Less than a week after getting back from Greece, it was nice to be off again, making hay while the sun was shining in this year of travel washout. Our two-centre trip to northern Portugal was originally meant to be based on easyJet flights out of Bristol, featuring ultra-low fares. Despite the attractive pricing, the flights ended up being cancelled by the airline. Sold on the idea of the destination, we rearranged the flights to use British Airways, temporarily working out of Heathrow using their normal, Gatwick-style BA2xxx flight numbers.
Our first (and principal) base was the city of Porto, Portugal’s second city and the home of port wine. Actually, strictly speaking, our first base was Vila Nova de Gaia, which faces off with Porto across the gorge of the Douro river, in a situation reminiscent of Newcastle upon Tyne and Gateshead. Our Airbnb apartment was just a short walk from the high level of the double-deck Dom Luís I Bridge, leading directly to Porto city centre.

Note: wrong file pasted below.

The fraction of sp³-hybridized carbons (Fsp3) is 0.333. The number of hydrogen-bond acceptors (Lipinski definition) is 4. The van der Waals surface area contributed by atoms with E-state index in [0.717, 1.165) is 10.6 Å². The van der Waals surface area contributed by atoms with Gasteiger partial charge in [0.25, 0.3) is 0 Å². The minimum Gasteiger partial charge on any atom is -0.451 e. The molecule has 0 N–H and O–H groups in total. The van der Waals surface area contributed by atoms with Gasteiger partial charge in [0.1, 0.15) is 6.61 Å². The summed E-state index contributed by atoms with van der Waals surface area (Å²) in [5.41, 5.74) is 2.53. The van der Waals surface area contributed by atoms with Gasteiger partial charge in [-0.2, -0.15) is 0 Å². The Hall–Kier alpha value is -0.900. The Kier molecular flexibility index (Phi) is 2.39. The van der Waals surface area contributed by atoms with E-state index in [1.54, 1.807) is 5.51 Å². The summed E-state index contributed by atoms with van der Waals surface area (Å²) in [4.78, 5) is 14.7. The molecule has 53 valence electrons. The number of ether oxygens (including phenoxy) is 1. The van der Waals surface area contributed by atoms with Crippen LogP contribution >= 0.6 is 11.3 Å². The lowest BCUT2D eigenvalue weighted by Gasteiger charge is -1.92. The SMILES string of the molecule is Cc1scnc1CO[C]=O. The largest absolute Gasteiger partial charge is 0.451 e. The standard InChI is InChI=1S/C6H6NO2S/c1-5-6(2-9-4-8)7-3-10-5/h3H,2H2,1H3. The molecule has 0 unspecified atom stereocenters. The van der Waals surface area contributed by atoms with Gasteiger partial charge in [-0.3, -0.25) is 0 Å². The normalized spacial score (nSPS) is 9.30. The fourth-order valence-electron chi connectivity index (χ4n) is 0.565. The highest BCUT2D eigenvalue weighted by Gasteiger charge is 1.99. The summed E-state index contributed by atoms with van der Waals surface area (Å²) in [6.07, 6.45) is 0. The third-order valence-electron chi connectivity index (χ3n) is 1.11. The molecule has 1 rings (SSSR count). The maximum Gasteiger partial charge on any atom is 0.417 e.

Braga is an ancient cathedral city of around 200,000 people, situated 55km northeast of Porto and a similar distance from the Spanish border. In the days of the Roman empire, Bracara Augusta (as it was then known) was capital of the Roman province of Gallaecia. (Modern-day Galicia is, of course, the Spanish autonomous community lying directly north of Portugal.) I have to confess that I had never previously heard of Braga, but it made for an interesting and enjoyable day trip by train from Porto, on our first full day in northern Portugal – a Saturday.